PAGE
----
Artist’s Image of Parker Solar Probe via NASA

Many thanks to SWLing Post contributor, Marty, who shares the following article from Popular Science:

NASA’s solar probe reveals stunning results after swooping in close to the sun

Rogue plasma waves and sideways, 100,000-mile-per-hour solar winds abound.

The sky is full of stars, but only one sits within our reach. Even as close as it is, the sun poses plenty of mysteries that can’t be solved from Earth. Odd patterns in sunlight during solar eclipses suggest that the corona, the sun’s outermost bit of atmosphere, inexplicably burns hundreds of times hotter than its surface. And while researchers can catch whiffs of the solar wind—streams of charged particles emanating from the sun—here on Earth, a lot of valuable data washes away by the time it blows by us. Getting measurements from right up next to the sun is a better way to understand our giant, burning ball of gas.

That’s why NASA’s Parker Solar Probe has spent the last year swooping closer and closer to the sun. In its first two passes it encountered new features that may help explain both the corona’s extreme heat and the origins of the solar wind, researchers announced on Wednesday in a series of four publications in Nature. As humanity’s first close encounter with a stellar environment continues, further observations will help researchers better understand how solar weather affects Earth, as well as how all stars age and die.

“We needed to go right to the source,” said Nicola Fox, director of NASA’s Heliophysics Division in a press conference on Wednesday.

In November 2018 and April of this year, two of Parker’s orbits brought it closer to the sun than any spacecraft had been before. Diving toward the sun and looping around the back, the probe reached about 15 million miles from the star’s surface—roughly six times closer than the distance between the sun and the Earth. At the shortest parts of its dive, the probe matched the speed of the sun’s rotation, in effect hovering above its surface. “We just sit over it, and let that part of the sun kind of wash over us,” says Kelly Korreck, head of Science Operations for one of Parker’s instrument suites that measures the solar wind.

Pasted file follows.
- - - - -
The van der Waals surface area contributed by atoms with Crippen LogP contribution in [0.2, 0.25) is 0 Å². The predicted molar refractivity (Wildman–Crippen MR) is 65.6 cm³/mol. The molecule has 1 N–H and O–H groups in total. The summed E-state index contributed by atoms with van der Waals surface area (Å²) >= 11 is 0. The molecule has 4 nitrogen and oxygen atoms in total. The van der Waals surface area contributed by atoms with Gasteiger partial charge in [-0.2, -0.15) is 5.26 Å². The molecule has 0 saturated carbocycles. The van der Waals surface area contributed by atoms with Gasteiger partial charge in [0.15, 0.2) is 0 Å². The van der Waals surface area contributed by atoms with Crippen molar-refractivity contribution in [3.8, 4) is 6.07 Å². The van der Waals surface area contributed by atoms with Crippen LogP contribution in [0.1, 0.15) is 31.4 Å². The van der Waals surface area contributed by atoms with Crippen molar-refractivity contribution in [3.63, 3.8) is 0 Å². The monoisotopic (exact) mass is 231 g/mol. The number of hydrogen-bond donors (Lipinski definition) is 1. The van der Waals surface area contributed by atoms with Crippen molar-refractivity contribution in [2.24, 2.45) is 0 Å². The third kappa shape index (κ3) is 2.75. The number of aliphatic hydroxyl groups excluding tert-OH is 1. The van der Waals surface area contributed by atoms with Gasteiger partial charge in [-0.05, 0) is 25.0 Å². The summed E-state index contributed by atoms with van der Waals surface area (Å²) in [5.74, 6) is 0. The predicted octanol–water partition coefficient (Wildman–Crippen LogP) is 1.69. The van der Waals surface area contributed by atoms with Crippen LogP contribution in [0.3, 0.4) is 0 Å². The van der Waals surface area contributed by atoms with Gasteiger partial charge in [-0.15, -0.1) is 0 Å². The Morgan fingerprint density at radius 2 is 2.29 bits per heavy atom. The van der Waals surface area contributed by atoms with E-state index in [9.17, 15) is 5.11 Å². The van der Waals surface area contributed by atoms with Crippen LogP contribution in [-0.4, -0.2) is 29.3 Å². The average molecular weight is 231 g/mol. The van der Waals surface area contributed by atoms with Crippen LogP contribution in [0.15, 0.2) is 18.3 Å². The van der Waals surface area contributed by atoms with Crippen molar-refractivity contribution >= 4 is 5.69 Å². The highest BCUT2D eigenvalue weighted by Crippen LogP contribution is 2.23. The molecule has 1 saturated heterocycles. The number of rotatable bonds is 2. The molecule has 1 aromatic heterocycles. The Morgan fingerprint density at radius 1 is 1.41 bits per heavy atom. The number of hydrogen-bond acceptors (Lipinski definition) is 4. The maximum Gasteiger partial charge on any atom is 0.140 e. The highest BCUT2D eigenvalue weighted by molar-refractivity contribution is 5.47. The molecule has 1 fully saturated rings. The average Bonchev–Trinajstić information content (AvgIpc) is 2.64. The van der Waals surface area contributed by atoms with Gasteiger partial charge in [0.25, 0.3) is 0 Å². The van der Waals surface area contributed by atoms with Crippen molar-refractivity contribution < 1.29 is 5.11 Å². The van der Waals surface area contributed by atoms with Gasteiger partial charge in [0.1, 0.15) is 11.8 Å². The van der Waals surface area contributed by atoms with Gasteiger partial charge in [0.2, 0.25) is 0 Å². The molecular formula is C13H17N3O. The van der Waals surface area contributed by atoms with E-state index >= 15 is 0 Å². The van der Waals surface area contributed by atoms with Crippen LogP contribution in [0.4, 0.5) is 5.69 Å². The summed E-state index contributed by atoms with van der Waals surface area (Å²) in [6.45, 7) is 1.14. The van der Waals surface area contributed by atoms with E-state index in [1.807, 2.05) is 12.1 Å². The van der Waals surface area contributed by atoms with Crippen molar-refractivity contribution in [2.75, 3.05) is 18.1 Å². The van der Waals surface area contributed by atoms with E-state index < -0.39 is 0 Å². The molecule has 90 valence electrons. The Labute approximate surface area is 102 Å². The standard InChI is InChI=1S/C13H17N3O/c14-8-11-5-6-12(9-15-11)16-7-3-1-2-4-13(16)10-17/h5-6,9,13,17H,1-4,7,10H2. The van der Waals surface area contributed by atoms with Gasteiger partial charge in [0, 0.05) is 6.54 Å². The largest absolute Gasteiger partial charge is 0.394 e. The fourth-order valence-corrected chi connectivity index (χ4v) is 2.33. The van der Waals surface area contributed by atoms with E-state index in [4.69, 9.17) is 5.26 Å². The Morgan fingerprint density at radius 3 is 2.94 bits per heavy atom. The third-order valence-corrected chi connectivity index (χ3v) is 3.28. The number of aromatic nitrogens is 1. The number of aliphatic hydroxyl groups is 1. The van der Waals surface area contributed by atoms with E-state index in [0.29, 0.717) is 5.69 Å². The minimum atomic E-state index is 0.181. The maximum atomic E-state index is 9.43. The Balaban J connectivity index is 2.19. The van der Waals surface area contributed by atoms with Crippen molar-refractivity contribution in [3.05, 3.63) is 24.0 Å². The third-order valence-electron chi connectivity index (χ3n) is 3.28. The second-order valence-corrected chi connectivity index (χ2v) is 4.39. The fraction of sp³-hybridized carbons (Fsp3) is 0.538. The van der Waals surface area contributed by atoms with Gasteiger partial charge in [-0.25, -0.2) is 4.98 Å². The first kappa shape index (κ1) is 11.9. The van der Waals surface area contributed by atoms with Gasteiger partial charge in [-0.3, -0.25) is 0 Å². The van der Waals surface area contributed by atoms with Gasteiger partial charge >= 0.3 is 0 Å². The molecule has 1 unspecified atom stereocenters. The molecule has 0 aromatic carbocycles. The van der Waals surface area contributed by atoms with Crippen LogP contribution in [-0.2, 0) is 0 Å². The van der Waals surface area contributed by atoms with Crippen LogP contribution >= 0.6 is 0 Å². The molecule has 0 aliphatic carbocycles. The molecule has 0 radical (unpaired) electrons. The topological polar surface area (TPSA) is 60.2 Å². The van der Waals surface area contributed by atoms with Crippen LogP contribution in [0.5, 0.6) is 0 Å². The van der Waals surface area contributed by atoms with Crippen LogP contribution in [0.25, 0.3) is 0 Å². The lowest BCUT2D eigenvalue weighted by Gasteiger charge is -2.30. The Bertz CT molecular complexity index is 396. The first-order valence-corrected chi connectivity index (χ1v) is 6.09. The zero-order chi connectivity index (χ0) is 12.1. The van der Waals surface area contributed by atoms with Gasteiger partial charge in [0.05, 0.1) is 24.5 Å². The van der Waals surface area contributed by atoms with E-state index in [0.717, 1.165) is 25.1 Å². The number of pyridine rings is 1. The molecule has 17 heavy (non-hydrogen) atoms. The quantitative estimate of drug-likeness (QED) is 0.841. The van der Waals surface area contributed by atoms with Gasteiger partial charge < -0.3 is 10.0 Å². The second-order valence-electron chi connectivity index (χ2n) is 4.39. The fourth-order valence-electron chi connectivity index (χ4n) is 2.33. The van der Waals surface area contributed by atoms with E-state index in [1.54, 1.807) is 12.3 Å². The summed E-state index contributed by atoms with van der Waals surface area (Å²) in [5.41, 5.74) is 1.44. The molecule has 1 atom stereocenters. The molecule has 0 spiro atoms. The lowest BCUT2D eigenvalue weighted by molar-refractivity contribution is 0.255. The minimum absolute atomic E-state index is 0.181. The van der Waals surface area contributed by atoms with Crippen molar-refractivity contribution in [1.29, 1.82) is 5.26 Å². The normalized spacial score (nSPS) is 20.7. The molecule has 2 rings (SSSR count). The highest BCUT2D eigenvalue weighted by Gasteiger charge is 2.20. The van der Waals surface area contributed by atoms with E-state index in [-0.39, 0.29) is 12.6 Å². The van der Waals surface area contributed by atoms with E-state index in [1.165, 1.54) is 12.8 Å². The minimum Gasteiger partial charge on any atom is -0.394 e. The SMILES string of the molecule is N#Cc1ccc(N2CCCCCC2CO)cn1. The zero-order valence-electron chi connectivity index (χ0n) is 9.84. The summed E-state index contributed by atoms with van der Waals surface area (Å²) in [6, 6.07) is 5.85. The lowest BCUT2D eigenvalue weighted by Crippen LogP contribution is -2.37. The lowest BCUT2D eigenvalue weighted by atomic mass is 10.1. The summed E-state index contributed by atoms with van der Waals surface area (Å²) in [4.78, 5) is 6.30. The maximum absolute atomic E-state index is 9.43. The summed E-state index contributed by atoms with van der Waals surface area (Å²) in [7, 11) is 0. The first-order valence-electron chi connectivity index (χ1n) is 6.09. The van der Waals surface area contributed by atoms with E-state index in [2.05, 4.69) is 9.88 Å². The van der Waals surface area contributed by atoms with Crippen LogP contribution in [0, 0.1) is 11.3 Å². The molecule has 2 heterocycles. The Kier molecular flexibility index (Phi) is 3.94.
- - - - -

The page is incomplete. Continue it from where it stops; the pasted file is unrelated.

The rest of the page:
Up close, the sun’s magnetic field and solar wind are both much more intense compared to what researchers can measure here on Earth, giving Parker an alien environment to explore. Korreck likens the craft’s experiences in the strong magnetic field to those of a diver entering the sea. “It’s kind of like going underwater,” she says. “Things sound different. You get different physics effects.”

Two features in particular came as surprises. The first were what the researchers are calling “rogue waves” in the magnetic field, which Parker registered as spikes in intensity and reversals in direction lasting for seconds to minutes as they rolled over the spacecraft. Dubbed Alfvén waves after Hannes Alfvén, a Swedish plasma physicist who won the 1970 Nobel prize in physics for their description, the phenomenon had been observed from Earth but never with such strength.[…]

Click here to continue reading the full article at Popular Science.

Also, check out this video from NASA: